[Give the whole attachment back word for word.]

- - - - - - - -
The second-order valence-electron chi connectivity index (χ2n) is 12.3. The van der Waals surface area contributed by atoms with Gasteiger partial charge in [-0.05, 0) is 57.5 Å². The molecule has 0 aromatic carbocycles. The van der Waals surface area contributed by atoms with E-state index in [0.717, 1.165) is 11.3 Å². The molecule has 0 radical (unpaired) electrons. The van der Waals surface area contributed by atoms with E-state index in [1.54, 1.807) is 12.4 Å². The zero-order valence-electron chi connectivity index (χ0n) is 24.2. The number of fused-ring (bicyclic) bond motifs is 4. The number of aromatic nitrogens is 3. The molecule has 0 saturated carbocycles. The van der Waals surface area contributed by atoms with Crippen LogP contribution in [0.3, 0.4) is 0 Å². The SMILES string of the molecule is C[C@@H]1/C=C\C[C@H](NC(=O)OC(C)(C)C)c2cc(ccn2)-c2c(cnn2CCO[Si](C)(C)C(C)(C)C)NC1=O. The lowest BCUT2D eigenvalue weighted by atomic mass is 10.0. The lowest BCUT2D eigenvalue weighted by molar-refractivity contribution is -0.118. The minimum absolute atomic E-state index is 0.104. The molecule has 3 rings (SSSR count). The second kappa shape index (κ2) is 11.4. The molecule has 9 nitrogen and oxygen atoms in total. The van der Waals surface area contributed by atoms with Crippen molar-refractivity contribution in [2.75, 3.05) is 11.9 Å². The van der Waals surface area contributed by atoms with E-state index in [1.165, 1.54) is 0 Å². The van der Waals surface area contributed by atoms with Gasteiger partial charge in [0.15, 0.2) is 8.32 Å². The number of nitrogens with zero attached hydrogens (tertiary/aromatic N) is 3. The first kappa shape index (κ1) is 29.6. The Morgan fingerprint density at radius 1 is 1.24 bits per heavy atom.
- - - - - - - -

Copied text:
The second-order valence-electron chi connectivity index (χ2n) is 12.3. The van der Waals surface area contributed by atoms with Gasteiger partial charge in [-0.05, 0) is 57.5 Å². The molecule has 0 aromatic carbocycles. The van der Waals surface area contributed by atoms with E-state index in [0.717, 1.165) is 11.3 Å². The molecule has 0 radical (unpaired) electrons. The van der Waals surface area contributed by atoms with E-state index in [1.54, 1.807) is 12.4 Å². The zero-order valence-electron chi connectivity index (χ0n) is 24.2. The number of fused-ring (bicyclic) bond motifs is 4. The number of aromatic nitrogens is 3. The molecule has 0 saturated carbocycles. The van der Waals surface area contributed by atoms with Crippen LogP contribution in [0.3, 0.4) is 0 Å². The SMILES string of the molecule is C[C@@H]1/C=C\C[C@H](NC(=O)OC(C)(C)C)c2cc(ccn2)-c2c(cnn2CCO[Si](C)(C)C(C)(C)C)NC1=O. The lowest BCUT2D eigenvalue weighted by atomic mass is 10.0. The lowest BCUT2D eigenvalue weighted by molar-refractivity contribution is -0.118. The minimum absolute atomic E-state index is 0.104. The molecule has 3 rings (SSSR count). The second kappa shape index (κ2) is 11.4. The molecule has 9 nitrogen and oxygen atoms in total. The van der Waals surface area contributed by atoms with Crippen molar-refractivity contribution in [2.75, 3.05) is 11.9 Å². The van der Waals surface area contributed by atoms with E-state index in [1.165, 1.54) is 0 Å². The van der Waals surface area contributed by atoms with Gasteiger partial charge in [0.15, 0.2) is 8.32 Å². The number of nitrogens with zero attached hydrogens (tertiary/aromatic N) is 3. The first kappa shape index (κ1) is 29.6. The Morgan fingerprint density at radius 1 is 1.24 bits per heavy atom.